Any smart user knows that keeping his or her Android smartphone up to date is the simplest way to prevent the lion's share of security breaches.
This strategy promptly falls apart when the mobile carrier refuses to provide those critical updates.
According to the American Civil Liberties Union, mobile service providers rarely provide critical security updates for Android smartphones, especially as the devices begin to age.
In an attempt to protect consumer rights, the ACLU has filed a request for investigation with the Federal Trade Commission. AT&T, Verizon Wireless, Sprint and T-Mobile all come under fire, as the ACLU accuses them of failing to comply with both consumer safety protocols and government recommendations.
The ACLU's 16-page request details how mobile carriers often overlay their own software over the "stock" Android operating system that comes directly from Google. Anyone who has bought a phone and found it pre-loaded with undeletable junk apps should be intimately familiar with this practice.
"Although they share a single brand name, there are two different categories of [Android] devices — those sold and managed directly by Google that run the stock version of Android … and those sold by handset manufacturers and the wireless carriers which run a customized version of Android," wrote the ACLU.
"Most Android smartphones do not receive operating system updates directly from Google nor in many cases, do they receive regular security updates at all." [See also: Why You Should Get Your Android Phone from Google]
The system updates that Android users periodically install do much more than tweak the user interface or allow new apps to run. The ACLU points out that Android phones control more than half of the American market, and more than 70 percent of the global one. Because of the multitude of Android devices, establishing universal security protocols is difficult.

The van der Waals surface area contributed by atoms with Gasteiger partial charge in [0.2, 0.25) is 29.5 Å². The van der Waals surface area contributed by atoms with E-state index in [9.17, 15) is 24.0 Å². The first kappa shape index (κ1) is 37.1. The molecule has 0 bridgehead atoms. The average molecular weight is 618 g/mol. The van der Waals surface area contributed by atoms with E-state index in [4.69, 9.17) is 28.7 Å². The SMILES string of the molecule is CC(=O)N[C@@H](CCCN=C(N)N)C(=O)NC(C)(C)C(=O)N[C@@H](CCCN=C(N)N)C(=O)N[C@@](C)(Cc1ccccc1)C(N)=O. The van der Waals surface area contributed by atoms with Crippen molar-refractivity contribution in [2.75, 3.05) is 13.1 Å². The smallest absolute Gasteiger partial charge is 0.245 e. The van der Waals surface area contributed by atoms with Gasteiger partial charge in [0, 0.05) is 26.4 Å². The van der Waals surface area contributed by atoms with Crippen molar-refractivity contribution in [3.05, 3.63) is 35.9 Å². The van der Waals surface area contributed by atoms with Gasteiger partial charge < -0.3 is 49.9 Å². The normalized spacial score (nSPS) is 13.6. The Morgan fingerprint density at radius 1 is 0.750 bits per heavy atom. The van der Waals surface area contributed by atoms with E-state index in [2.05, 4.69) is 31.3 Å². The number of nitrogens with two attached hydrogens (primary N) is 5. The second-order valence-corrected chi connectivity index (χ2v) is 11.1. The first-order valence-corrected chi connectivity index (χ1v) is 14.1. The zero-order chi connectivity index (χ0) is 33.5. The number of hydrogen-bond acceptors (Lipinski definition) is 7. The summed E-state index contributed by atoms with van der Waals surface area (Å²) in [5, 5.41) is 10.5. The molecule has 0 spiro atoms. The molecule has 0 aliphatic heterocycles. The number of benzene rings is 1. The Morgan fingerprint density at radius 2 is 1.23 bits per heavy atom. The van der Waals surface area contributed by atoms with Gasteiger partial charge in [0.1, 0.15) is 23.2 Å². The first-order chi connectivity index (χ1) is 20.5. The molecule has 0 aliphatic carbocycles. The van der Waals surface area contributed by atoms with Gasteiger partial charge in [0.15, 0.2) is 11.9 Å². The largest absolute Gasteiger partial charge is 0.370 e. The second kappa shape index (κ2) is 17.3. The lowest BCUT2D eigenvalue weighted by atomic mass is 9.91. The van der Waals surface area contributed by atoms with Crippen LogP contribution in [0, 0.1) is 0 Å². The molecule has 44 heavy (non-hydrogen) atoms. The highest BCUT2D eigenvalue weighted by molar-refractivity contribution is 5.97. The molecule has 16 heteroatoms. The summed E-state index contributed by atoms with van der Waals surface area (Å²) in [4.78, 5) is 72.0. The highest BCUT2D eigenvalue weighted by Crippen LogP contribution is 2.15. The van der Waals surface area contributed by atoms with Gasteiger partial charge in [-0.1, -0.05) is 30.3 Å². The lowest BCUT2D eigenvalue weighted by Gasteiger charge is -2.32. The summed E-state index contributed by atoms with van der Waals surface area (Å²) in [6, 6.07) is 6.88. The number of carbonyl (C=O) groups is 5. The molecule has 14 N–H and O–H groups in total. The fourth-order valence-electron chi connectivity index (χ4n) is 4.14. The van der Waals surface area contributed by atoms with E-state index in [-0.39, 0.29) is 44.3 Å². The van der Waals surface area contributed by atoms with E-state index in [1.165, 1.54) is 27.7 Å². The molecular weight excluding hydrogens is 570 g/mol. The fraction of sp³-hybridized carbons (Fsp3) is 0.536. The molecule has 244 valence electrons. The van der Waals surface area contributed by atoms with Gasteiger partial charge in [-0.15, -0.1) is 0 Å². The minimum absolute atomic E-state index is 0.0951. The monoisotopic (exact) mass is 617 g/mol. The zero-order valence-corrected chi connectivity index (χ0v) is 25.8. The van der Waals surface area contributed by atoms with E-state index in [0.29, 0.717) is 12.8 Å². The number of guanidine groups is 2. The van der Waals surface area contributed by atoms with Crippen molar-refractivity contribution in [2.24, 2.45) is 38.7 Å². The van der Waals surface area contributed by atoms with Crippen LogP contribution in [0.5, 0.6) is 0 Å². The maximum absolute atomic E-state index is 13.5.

This confluence of factors makes Android an unusually ripe target for hacks and exploits. Google's periodic updates patch a number of critical vulnerabilities, which range from bank hacks (which could bankrupt a user) to location service exploits (which could open up a user to stalking).
Google generally provides 18 months' worth of security updates for any given phone, but the ACLU found that carriers do not typically follow Google's lead.
In addition to pushing out updates much later than Google, carriers will often eschew updates as phones age and they begin to push newer devices on consumers. This means that many phones currently on two-year contracts will cease updates well before the contract expires.
Verizon Wireless, at least, believes it is already doing enough to look out for consumer interests.
"We are known for our rigorous testing protocols which lead the wireless industry, and we thoroughly test every update before delivering it to consumers," the carrier said in a statement. "[We] provide mandatory updates to devices as quickly as possible, giving attention and priority to ensuring a good and secure customer experience."
These words likely offer little comfort to Verizon Wireless customers who had to wait more than a month for the Android OS 4.2.2 update.
The ACLU request reminds readers that even President Barack Obama has urged Americans to keep their devices up to date in order to be secure. In that respect, the ACLU is doing important work. Expect the phone companies to push back, though: Keeping older phones up-to-date offers less incentive for customers to buy new ones.
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